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Patty Leon: We need a whole lot more heroes right now
Patty Leon new

My dog Johnny Crash started barking, for no reason, or so I thought. It was 3:15 a.m. Monday morning when he started growling lightly at first. That soon turned into a full howl, with my other dogs Piper and Chelsea joining in the chorus.

“Hush it dogs, I am trying to sleep and you’ll wake up Mom,” I mumbled.

Then I heard it, off in the distance at first, and slowly getting louder and louder. I bolted out of bed and was suddenly illuminated by bright lights coming in from all the windows. Fire trucks, about six of them, all rushing toward the homes behind mine. One of those homes happens to be where my niece Megan lives with her children. I rushed back into the bedroom and grabbed my thick blanket and wrapped it around my body to fend off the cold outside. I stepped into my flip-flops and with the dogs following behind me, I ran out the back door.

Thankfully it was not Megan’s house but I could see all the fire trucks parked along the road and firefighters running here and there. I walked out my back fence and approached the scene.

“Someone lit up my neighbor’s brand-new truck,” Megan said as I walked up to her. “I think we might have caught something on my video camera.”

The truck was parked in front of the house, close enough to ignite the patio roof had the firefighters not got there in time. Inside the home the family, including children, were asleep. At least they were until the chaos and the sounds of their truck popping and crackling startled them awake and call 911. One of the other residents of the house had just arrived home and saw two people messing with the truck. As he pulled into the driveway, the two unknown individuals ran off and the truck suddenly erupted into a roaring fire. He swiftly moved his car out of the way and checked on his family’s safety.

We all stood outside and watched the truck burn and the firefighters battle the blaze. It was bitter cold outside but we felt the heat from that fire more than 20 feet away.

“That was my dad’s new truck,” the neighbor said. “He just paid it off. It was a $35,000 truck.”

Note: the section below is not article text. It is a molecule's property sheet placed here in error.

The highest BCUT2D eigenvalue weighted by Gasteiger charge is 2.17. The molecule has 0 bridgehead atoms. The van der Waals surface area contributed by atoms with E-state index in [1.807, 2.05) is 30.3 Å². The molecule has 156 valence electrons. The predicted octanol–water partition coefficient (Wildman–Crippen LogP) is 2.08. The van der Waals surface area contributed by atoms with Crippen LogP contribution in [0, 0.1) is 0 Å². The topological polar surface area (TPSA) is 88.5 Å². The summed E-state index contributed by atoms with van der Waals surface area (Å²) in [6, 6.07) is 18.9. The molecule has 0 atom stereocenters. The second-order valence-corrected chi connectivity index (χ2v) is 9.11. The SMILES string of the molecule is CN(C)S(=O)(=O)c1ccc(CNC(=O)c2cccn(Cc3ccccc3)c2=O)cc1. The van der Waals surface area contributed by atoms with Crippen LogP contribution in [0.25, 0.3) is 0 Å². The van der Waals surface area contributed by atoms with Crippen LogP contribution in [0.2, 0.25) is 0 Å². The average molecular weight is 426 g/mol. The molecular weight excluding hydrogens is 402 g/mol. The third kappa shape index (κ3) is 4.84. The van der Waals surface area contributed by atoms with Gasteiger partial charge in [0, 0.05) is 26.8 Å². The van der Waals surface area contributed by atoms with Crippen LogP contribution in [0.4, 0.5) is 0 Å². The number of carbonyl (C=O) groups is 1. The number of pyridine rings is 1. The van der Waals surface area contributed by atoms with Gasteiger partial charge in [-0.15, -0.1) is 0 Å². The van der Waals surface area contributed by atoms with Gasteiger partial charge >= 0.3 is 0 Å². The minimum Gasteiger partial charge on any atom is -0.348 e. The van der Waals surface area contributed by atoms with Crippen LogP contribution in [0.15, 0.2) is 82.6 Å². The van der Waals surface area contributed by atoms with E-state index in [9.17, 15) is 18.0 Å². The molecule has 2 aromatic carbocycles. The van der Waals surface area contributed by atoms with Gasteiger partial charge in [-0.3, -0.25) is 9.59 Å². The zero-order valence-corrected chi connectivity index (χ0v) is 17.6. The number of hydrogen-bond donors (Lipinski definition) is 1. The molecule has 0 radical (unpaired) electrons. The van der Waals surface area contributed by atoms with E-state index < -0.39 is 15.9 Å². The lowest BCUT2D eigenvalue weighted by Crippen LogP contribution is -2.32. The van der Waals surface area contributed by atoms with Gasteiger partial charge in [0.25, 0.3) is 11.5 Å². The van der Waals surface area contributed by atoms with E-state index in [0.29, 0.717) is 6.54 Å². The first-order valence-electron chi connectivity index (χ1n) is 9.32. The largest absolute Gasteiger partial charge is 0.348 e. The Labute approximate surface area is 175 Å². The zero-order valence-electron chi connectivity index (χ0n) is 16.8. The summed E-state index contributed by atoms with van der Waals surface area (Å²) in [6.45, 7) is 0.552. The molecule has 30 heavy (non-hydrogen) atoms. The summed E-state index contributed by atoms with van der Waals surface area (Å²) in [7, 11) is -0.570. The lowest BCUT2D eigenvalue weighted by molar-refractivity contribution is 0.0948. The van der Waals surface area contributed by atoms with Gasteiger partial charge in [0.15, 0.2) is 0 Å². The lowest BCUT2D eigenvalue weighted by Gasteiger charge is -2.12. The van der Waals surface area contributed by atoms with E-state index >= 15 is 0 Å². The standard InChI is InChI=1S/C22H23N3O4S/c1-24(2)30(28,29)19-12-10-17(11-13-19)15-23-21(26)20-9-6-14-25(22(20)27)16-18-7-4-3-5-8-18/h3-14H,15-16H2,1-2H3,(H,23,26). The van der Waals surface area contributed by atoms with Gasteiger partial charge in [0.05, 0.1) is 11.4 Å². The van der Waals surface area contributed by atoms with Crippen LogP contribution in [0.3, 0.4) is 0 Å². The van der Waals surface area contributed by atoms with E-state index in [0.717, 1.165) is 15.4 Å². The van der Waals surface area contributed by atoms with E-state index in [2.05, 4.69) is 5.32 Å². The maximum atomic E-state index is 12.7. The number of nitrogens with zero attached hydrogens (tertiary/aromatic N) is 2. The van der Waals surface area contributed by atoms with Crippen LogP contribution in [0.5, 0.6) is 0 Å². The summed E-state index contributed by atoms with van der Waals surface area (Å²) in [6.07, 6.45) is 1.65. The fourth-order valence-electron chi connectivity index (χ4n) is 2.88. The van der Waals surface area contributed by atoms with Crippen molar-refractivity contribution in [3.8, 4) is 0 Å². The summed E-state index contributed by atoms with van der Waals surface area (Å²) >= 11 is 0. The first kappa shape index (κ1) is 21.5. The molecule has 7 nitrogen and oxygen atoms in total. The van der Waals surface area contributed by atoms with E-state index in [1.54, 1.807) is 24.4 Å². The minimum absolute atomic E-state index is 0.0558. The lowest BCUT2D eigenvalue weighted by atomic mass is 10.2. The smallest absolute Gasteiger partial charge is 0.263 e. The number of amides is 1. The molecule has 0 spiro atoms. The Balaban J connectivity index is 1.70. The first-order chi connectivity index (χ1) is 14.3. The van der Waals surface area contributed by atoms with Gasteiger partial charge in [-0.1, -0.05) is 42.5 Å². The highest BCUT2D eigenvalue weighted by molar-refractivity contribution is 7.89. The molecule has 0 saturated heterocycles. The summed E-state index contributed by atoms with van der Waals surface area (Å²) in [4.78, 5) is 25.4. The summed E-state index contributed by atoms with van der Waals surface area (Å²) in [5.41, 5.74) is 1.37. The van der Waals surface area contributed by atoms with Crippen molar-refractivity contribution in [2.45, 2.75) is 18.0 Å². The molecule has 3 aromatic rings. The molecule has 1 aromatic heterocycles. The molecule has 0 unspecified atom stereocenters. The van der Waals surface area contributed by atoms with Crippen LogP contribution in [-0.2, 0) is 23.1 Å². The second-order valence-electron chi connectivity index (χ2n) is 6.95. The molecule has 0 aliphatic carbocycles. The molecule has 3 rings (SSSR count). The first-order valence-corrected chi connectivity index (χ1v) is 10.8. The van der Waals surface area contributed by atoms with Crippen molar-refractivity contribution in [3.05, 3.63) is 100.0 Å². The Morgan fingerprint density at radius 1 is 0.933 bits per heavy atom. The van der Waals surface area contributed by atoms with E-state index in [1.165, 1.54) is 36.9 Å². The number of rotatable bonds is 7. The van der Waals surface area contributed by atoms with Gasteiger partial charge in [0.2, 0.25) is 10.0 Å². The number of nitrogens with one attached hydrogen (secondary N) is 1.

My heart sank for this family.

Sure enough, Megan’s camera caught something and the footage was turned over to the authorities. I don’t know the reason someone decided to do this. Was it for revenge? Was it some kids being stupid? Do we suddenly have an arson in our neighborhood? Was someone jealous of what this family had acquired? Are people losing touch with civility and empathy and kindness to one another that they don’t think of the harm or hurt they cause when they do something like this?

This morning I read where someone started a small fire at Historic Hineshaw School. It’s the second time in five months that firefighters had to extinguish a fire at the school and save the historic building from total destruction. There is work being done to restore Hineshaw and use the facility as a place to help others. The Courier has reported on this more than once. So, why is someone trying to damage or destroy this building? What good would come from that?

And then I read about a woman who reported she was raped on a train in Philadelphia. The report said people stood by and just watched. No one did anything to stop it. The heinous act was caught on camera and the man responsible was arrested. But why didn’t anyone stop the man? Why did they allow her to be attacked?

It made me stop and think about that Bonnie Tyler song, Holding out for a hero: Where have all the good men gone And where are all the gods

Where’s the streetwise Hercules To fight the rising odds Isn’t there a white knight upon a fiery steed Late at night I toss and I turn And I dream of what I need

We need a lot of heroes right now to stand up and speak out when they see someone being wronged.

We need people to stop and think for a minute before doing something that could harm, or even ruin someone else’s life.

We need to get back to that place where, despite our differences, we can move forward for the better sake of all.

Patty Leon is senior editor of the Courier.

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